Anti-tumor potential of 15,16-dihydrotanshinone I against breast adenocarcinoma through inducing G1 arrest and apoptosis

Sun-Lung Tsai, Fat-Moon Suk, Chun-I Wang, Der-Zen Liu, Wen-Chi Hou, Pei-Jung Lin, Ling-Fang Hung, Yu-Chih Liang
Biochemical Pharmacology 2007 December 3, 74 (11): 1575-86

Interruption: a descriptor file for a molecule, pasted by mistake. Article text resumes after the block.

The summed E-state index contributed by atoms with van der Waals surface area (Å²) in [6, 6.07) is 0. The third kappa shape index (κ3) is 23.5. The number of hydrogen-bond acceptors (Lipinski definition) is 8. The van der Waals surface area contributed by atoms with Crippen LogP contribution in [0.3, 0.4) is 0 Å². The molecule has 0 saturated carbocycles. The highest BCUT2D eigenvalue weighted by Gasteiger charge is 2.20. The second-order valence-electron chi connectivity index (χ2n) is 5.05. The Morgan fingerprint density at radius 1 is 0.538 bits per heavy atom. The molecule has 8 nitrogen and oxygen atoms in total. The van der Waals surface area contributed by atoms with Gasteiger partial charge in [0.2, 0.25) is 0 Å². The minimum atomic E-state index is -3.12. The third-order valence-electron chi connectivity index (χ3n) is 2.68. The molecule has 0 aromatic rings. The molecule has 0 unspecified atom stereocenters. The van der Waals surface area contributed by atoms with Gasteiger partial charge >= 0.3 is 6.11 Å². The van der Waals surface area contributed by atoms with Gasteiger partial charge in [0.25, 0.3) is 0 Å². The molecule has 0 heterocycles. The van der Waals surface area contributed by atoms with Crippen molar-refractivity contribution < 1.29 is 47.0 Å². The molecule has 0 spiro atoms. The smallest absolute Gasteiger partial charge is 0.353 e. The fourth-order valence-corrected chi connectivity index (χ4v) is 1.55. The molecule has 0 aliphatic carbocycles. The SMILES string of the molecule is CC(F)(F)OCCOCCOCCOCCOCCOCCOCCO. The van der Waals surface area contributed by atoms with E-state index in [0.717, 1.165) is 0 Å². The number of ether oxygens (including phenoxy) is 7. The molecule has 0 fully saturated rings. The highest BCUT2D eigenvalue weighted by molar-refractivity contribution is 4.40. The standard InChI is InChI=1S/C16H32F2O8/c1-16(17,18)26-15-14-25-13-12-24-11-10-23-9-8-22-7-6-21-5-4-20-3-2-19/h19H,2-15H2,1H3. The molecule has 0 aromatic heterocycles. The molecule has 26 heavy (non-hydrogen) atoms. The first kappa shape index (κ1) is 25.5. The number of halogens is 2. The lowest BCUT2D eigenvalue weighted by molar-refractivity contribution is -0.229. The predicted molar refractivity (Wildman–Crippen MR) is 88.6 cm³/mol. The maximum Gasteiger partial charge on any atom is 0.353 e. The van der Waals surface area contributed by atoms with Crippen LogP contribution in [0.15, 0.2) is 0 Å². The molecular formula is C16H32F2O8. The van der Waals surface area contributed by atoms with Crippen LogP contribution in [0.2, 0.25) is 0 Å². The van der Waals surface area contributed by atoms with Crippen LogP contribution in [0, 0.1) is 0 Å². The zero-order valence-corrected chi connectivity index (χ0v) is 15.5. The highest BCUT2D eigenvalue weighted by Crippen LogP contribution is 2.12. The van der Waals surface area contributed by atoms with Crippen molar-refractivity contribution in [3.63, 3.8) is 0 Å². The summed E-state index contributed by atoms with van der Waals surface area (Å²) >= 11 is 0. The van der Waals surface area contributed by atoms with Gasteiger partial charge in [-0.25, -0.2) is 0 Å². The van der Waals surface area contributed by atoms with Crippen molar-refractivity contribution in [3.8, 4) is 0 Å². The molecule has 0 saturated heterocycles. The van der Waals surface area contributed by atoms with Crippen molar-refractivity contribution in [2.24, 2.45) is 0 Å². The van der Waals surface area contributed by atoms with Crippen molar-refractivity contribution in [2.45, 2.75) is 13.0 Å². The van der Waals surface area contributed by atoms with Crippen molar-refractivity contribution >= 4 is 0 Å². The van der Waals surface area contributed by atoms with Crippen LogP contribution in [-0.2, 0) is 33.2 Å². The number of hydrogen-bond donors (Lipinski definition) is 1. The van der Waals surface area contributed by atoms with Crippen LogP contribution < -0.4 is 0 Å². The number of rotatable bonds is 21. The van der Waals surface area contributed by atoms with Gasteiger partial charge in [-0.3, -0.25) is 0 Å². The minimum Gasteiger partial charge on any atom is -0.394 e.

Chemotherapeutic drugs are usually designed to induce cancer cell death via cell cycle arrest and/or apoptosis pathways. In this study, we used the chemical drug 15,16-dihydrotanshinone I (DHTS) to inhibit breast cancer cell proliferation and tumor growth, and investigate the underlying molecular mechanisms. Human breast cancer cell lines MCF-7 and MDA-MB-231 were both used in this study, and DHTS was found to significantly decrease cell proliferation by a dose-dependent manner in both cells. Flow cytometry indicated that DHTS induced G1 phase arrest in synchronous MCF-7 and MDA-MB-231 cells. When analyzing the expression of cell cycle-related proteins, we found that DHTS reduced cyclin D1, cyclin D3, cyclin E, and CDK4 expression, and increased CDK inhibitor p27 expression in a dose-dependent manner. In addition, DHTS inhibited the kinase activities of CDK2 and CDK4 by an immunocomplex kinase assay. In addition, DHTS also induced apoptosis in both cells through mainly mitochondrial apoptosis pathways. We found that DHTS decreased the anti-apoptotic protein Bcl-xL level and increased the loss of mitochondria membrane potential and the amount of cytochrome c released. Moreover, DHTS activated caspase-9, caspase-3, and caspase-7 and caused cell apoptosis. The fact that DHTS-induced apoptosis could be blocked by pretreating cells with pan-caspase inhibitor confirmed that it is mediated through activation of the caspase-3-dependent pathway. In a nude mice xenograft experiment, DHTS significantly inhibited the tumor growth of MDA-MB-231 cells. Taken together, these results suggest that DHTS can inhibit human breast cancer cell proliferation and tumor growth, and might have potential chemotherapeutic applications.

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